“Metal Summoning” By C. A. Brown

Three More Tips For Reading More This Year

Although I loathe and despise the idea of “new year’s resolutions”, I unintentionally made one last year (and, yes, I write these articles quite far in advance) when I suddenly started to get back into reading regularly (after 2-3 years of infrequent reading) a day or so after New Year’s Day. Which, incidentally, is why several book reviews have been appearing here over the past month or two.

And, although I’ve already written about how to get back into reading regularly, I thought that I’d offer a few extra tips for reading more this year if you’re interested in doing so.

1) Challenges and scores: In the other article, I talked about intrinsic motivation (eg: make sure you actually want to read more) and following your instincts when choosing books (eg: read what you enjoy). Even if your instincts lead you to different things than you used to read, follow them nonetheless.

For example, when I got back into reading a month or two before I wrote this article, I ended up blazing my way through about eight thriller novels by Clive Cussler (and various co-writers) before I returned to my more traditional mixture of sci-fi, horror, thriller and detective novels. I wanted to read gripping thriller novels, so I started by reading a few of these before my tastes returned to normal. These thriller novels were the thing that got me interested in reading again. So, follow your instincts!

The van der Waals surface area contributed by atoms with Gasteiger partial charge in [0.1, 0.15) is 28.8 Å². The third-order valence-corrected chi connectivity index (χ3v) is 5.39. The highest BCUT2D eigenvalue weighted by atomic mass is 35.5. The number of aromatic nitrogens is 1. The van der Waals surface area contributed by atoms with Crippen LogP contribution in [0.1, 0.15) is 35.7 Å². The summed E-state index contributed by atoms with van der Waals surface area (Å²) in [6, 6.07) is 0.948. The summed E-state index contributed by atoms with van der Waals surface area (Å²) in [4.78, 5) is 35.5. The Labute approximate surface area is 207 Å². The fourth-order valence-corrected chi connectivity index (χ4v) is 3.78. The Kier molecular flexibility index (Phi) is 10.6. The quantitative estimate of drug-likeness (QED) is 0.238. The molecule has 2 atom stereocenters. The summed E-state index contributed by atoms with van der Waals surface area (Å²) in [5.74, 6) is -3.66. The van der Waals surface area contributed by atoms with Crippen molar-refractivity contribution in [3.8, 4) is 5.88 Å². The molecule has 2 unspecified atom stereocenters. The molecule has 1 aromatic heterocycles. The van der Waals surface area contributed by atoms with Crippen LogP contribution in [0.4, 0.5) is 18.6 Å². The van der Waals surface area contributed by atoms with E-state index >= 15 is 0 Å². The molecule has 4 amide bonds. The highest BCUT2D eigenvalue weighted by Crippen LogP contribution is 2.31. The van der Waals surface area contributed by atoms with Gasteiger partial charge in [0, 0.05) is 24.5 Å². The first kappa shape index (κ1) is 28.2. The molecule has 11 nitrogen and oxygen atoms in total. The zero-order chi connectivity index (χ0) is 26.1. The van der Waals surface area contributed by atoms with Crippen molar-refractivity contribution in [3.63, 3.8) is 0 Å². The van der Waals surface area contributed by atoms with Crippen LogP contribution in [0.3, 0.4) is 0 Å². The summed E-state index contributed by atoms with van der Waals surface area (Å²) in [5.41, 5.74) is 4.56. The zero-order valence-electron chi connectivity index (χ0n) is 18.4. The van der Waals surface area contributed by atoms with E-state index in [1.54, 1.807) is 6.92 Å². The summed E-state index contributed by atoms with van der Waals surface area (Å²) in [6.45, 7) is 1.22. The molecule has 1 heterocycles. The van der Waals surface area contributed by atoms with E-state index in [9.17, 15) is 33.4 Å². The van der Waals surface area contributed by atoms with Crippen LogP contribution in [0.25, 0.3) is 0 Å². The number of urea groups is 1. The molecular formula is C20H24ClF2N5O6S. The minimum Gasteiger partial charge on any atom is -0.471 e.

But, expanding on this, another way to get intrinsic motivation is to set yourself challenges, keep score of how many books you’ve read etc… Although this may sound petty or pointless, keeping score or challenging yourself to finish a particular book within a particular number of days (be realistic though) can be really useful for building intrinsic motivation.

In short, keeping score means that you feel proud of yourself and challenging yourself to read quickly means that you not only keep reading but it also means that you can start reading new books more regularly too.

2) Keep a book nearby: This one is really obvious, but it’s worth mentioning. Simply put, keep your book nearby! Put it somewhere where it is easy to get to and can be picked up at a moment’s notice. Or, if you can, try to put it somewhere that you normally associate with entertainment too.

For example, after I got back into reading regularly, I put my current book next to my computer in the same way that I ususally did with the DVD boxset I was watching at any particular time. Not only did this mean that the book was easy to get to, but it also meant that I ended up thinking of reading in a similar way to binge-watching watching a DVD boxset. This then led me to think of books as being more like a cheaper, more immersive and more reliable equivalent of a DVD boxset, which made them seem more appealing to me.